The Settlement of German colonists in Galicia

In the course of the 1st Partition of Poland in 1772 Galicia became part of the Austrian empire. However it would take more than a decade before the Austrian system of colonization reached its maturity here.

Due to rural German colonization in the Middle Ages, under German law, Galicia was already well developed and comparatively densely populated. Therefore there existed no extensive areas for a new agricultural colonization. The government had only crown lands available taken over from the Polish kings, Jesuit lands (the order was dissolved in 1772) and monastery lands confiscated by Joseph II in 1782.

The Emperor Joseph II, Maria Theresa’s son enacted the Patent of Toleration on October 13th, 1781, followed on September 21st, 1782 by the „Settlement-Patent which assured complete and comprehensive freedom of conscience and religion. This allowed Protestant settlement in the Catholic areas of the state. In the period 1782 – 1785, according to settlement record in Vienna, 3,216 German families with a total of 14,669 persons, mainly originating from the Palatinate, moved to Galicia. (Angabe nach den Wiener Ansiedlungslisten, Ausschnitt aus der original settlement list  vom 27.06.1784).

Under the reign of the Emperor Franz II in 1802 - 1805 a further colonization took place, during which a further 629 families from the western part of Germany and a further 603 families from Austria immigrated to Galicia.

In addition between 1811 and 1848 colonization from Bohemia and from the Egerland took place, with about 400 families settled in 22 villages in the Carpathians and the immediate vicinity.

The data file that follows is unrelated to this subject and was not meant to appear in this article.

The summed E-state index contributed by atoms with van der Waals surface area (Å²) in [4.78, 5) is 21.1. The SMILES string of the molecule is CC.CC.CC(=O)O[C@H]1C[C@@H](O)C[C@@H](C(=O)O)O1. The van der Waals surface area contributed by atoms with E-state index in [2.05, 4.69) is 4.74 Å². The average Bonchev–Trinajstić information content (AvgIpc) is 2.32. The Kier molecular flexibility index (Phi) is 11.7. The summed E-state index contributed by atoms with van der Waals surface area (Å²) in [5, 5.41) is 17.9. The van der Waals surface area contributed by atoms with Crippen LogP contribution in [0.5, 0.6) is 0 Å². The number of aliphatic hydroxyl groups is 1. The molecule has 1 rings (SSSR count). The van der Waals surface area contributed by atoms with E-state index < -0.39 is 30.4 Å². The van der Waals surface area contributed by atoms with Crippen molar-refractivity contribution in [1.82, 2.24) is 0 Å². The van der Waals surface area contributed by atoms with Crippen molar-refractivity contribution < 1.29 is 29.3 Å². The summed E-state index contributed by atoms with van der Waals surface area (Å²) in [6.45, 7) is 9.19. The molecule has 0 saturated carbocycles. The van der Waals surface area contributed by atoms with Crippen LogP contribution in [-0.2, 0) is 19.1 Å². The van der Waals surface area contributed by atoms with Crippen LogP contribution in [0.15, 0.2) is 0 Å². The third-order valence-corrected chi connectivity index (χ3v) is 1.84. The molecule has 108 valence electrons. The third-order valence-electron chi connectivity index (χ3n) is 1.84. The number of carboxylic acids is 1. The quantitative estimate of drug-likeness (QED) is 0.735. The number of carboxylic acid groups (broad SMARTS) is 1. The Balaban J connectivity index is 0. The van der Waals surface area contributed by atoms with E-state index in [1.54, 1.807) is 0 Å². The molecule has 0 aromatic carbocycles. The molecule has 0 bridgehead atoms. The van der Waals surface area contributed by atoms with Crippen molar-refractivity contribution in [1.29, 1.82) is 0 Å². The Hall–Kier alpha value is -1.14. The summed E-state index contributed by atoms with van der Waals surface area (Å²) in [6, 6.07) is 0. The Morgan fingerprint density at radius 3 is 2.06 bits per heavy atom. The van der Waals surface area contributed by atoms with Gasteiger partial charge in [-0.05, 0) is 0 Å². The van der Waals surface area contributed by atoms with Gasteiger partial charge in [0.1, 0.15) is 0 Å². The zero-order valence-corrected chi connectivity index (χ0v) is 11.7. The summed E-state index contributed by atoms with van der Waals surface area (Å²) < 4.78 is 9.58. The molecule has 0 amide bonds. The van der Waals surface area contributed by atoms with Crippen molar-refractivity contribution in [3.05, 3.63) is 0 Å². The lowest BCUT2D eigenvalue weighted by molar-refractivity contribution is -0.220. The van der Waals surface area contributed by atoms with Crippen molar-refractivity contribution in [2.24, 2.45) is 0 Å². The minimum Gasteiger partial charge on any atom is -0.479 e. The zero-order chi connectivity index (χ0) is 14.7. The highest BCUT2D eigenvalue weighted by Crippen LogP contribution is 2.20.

In principle Austrian authorities aimed to create settlements of colonists of the same religious denomination. Therefore about 90 out of 163 German Villages in Galicia were of exclusively Protestant faith, about 50 Roman Catholic, only the rest were of mixed religious denomination.

Exclusively German settlements were called colonies, but only few of the German settlements formed individual villages. Most of them were added to old existing Polish or Ruthenian villages. When single families or smaller groups of German were integrated into existing Slavic villages, it was called an Einsiedlung.



Further information:(in English)

- the back-story of the emigration of Galicia from south-west-Germany

- Emigration to Galicia from the south-west-German region

- 150 years of modern German settlement in Galicia, terminating with the relocation in 1939

- what happened to the galician germans and their settlements.

Historical abstract  (English ) by Hans Christian Heinz



More information about German settlements in Galicia (in German language)

Ansiedlung, Dörfer und Gehöfte in Galizien

Häuser, Bewirtschaftung der Bauernhöfe. ev. und kath. Siedlungen in Galizien 

Häusler und Handwerker in Galizien

Die katholischen Siedlungen in Galizien

Die Namensgebung der deutschen Kolonien in Galizien

Religionszugehörigkeiten in den deutschen Orten

Schulwesen und Gemeindeverwaltung in Galizien


Galician Cities 1838- 1905 - historical reports taken from old encyclopedias

(in German language)

Brody, Drohobycz, Halicz (Halitsch), Kolomea (Kolomyja), Lemberg (Lwow), Stanislau (Stanislawow)


Resettlement of the Galician Germans 1939/1941

"Background and facts about the resettlement   of the Galician Germans as well as of others German ethnic groups in eastern Europe to the newly founded German Reichsgaue" - by Prof. Dr. Erich Mueller

Rudolf Unterschuetz